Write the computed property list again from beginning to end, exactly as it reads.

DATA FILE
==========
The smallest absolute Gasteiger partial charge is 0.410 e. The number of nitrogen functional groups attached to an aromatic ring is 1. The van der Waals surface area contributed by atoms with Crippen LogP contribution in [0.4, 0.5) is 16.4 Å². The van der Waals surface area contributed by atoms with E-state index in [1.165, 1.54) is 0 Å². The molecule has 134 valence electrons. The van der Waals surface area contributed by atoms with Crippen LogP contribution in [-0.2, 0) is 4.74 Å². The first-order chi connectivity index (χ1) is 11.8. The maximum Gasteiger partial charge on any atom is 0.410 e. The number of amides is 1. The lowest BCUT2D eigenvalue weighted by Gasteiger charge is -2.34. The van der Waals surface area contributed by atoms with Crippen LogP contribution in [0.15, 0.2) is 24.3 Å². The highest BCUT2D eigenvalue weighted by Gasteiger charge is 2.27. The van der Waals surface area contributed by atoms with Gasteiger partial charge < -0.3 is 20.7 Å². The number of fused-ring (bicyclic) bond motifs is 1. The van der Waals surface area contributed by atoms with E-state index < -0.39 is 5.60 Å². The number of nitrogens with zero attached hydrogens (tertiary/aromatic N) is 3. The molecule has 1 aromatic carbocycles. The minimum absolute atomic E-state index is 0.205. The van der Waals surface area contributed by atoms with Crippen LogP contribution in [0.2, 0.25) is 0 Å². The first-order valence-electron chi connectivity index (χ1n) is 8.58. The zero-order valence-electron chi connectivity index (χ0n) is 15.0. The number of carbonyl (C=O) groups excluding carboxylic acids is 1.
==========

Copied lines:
The smallest absolute Gasteiger partial charge is 0.410 e. The number of nitrogen functional groups attached to an aromatic ring is 1. The van der Waals surface area contributed by atoms with Crippen LogP contribution in [0.4, 0.5) is 16.4 Å². The van der Waals surface area contributed by atoms with E-state index in [1.165, 1.54) is 0 Å². The molecule has 134 valence electrons. The van der Waals surface area contributed by atoms with Crippen LogP contribution in [-0.2, 0) is 4.74 Å². The first-order chi connectivity index (χ1) is 11.8. The maximum Gasteiger partial charge on any atom is 0.410 e. The number of amides is 1. The lowest BCUT2D eigenvalue weighted by Gasteiger charge is -2.34. The van der Waals surface area contributed by atoms with Crippen LogP contribution in [0.15, 0.2) is 24.3 Å². The highest BCUT2D eigenvalue weighted by Gasteiger charge is 2.27. The van der Waals surface area contributed by atoms with Gasteiger partial charge < -0.3 is 20.7 Å². The number of fused-ring (bicyclic) bond motifs is 1. The van der Waals surface area contributed by atoms with E-state index < -0.39 is 5.60 Å². The number of nitrogens with zero attached hydrogens (tertiary/aromatic N) is 3. The molecule has 1 aromatic carbocycles. The minimum absolute atomic E-state index is 0.205. The van der Waals surface area contributed by atoms with Crippen LogP contribution in [0.2, 0.25) is 0 Å². The first-order valence-electron chi connectivity index (χ1n) is 8.58. The zero-order valence-electron chi connectivity index (χ0n) is 15.0. The number of carbonyl (C=O) groups excluding carboxylic acids is 1.